Gerardi, Craig and Buongiorno, Jacopo and Hu, Lin-wen and McKrell, Thomas (2011) Infrared thermometry study of nanofluid pool boiling phenomena. Nanoscale Research Letters, 6 (1). pp. 1-17.
Official URL: http://www.nanoscalereslett.com/content/6/1/232
Infrared thermometry was used to obtain first-of-a-kind, time- and space-resolved data for pool boiling phenomena in water-based nanofluids with diamond and silica nanoparticles at low concentration (<0.1 vol.%). In addition to macroscopic parameters like the average heat transfer coefficient and critical heat flux [CHF] value, more fundamental parameters such as the bubble departure diameter and frequency, growth and wait times, and nucleation site density [NSD] were directly measured for a thin, resistively heated, indium-tin-oxide surface deposited onto a sapphire substrate. Consistent with other nanofluid studies, the nanoparticles caused deterioration in the nucleate boiling heat transfer (by as much as 50%) and an increase in the CHF (by as much as 100%). The bubble departure frequency and NSD were found to be lower in nanofluids compared with water for the same wall superheat. Furthermore, it was found that a porous layer of nanoparticles built up on the heater surface during nucleate boiling, which improved surface wettability compared with the water-boiled surfaces. Using the prevalent nucleate boiling models, it was possible to correlate this improved surface wettability to the experimentally observed reductions in the bubble departure frequency, NSD, and ultimately to the deterioration in the nucleate boiling heat transfer and the CHF enhancement.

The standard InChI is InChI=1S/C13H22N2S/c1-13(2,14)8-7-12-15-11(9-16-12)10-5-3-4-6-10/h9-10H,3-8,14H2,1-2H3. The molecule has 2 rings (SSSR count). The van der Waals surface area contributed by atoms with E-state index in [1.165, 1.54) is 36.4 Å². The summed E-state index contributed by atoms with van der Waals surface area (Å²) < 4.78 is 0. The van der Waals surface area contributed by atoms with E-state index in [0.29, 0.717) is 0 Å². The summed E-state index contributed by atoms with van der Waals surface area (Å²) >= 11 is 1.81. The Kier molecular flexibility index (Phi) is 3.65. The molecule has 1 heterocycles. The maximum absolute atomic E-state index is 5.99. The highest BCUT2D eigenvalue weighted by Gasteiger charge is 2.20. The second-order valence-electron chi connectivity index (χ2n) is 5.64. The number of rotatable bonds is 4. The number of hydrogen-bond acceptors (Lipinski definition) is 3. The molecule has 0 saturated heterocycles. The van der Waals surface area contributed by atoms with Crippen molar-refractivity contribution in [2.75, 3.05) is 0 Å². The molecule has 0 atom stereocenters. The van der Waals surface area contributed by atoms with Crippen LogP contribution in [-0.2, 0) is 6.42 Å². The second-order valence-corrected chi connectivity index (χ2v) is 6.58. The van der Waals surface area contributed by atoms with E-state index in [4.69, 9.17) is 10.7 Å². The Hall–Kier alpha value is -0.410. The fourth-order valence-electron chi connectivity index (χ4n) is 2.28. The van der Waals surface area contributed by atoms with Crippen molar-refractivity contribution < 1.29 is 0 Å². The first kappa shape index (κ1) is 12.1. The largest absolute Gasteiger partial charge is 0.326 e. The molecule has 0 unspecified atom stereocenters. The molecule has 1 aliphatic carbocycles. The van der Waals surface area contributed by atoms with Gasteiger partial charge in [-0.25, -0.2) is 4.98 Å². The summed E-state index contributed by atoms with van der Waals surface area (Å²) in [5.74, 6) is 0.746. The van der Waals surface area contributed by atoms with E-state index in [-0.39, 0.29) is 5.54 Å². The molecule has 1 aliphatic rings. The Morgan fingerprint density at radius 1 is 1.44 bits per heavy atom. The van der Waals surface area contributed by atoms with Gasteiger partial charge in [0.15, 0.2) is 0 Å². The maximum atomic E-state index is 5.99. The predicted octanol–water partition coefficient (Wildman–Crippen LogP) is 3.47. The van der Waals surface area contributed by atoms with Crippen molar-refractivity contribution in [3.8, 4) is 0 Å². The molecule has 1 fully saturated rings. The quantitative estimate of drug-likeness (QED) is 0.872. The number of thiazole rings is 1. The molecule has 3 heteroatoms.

|Subjects:||Physical Science > Nanophysics|
Physical Science > Nano objects
Material Science > Nanochemistry
Material Science > Nanostructured materials
|Divisions:||Faculty of Engineering, Science and Mathematics > School of Physics|
Faculty of Engineering, Science and Mathematics > School of Chemistry
|Deposited On:||18 Jul 2011 08:52|
|Last Modified:||18 Jul 2011 08:52|
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